Help is always available. All we need do is ask for it. I have used this phrase with my children as they were growing up, and continue to use it: “If you don’t ask, you know the answer is no.” Ask for help. God’s is just waiting to answer that question! The power of God is bigger than anything we could ever imagine.
Can you recall a time in your life when you had nothing left but to humble yourself and ask for help? What was the answer? How was the answer revealed?
Never give up; never give in: Who knows what awaits us when we step out the door each day? Paul experienced many problems, disasters, stressful situations, beatings imprisonments, riots. I’m sure he didn’t plan on facing these inconveniences. Yet, he was able to overcome them all and still work diligently to spread the gospel. As individuals and communities, we experience hardships every day as well. As Christians, we know this: God may not call us to action at every turn; but when he does, he will equip us. This knowledge should allow us to speak candidly, with compassion, and with integrity.
What hardships have you, your local church, or your community experienced? What was the cause? How were they handled? NOTE: Read the Wesley Covenant Prayer on page 94 in the Student Handbook and answer the question on page 95.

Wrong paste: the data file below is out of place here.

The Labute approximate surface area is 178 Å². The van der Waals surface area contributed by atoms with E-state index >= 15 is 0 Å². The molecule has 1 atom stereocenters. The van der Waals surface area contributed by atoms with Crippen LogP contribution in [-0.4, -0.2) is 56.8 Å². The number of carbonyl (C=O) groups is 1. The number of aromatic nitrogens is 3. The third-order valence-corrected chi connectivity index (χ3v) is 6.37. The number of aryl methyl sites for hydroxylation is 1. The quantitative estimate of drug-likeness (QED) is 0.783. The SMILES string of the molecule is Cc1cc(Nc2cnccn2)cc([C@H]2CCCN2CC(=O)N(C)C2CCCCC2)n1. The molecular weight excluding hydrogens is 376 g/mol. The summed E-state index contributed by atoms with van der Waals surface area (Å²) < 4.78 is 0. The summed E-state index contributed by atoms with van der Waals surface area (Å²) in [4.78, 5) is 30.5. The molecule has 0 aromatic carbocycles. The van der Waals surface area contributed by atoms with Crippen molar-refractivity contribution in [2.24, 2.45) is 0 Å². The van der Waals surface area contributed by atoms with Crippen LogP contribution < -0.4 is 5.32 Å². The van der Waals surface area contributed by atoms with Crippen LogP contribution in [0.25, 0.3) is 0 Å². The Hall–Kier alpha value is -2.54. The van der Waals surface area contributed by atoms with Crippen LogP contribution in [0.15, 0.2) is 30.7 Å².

Leave nothing undone: Circling back to the Key Verse (2 Corinthians 7:2), this kind of language sets the stage for reconciliation to begin. Paul is asking the Corinthians to come back to the table. He is clearly stating that he and his team haven’t done anything wrong and no harm has come to anyone. His tone is not belligerent. Rather it is pleading. He is asking for a compromise. I learned long ago from a former employer, when both parties come to the table willing to compromise, good things happen. It’s a win-win situation for all involved.
When was the last time you were faced with having to compromise?
End this lesson by reading the last paragraph and answering the last question on page 96 of the Student Handbook. Remember – there is no better time to begin reconciling (if necessary) than NOW! We should not act like we do not know what God has done for us and for all who call Christ Lord. Say that loud and say it proud!! And – say it NOW!
Beth Barnwell is a staff member of the North Georgia Conference, serving as administrative assistant to the director of Congregational Development. She is a long-time Sunday school teacher. Contact Beth at firstname.lastname@example.org.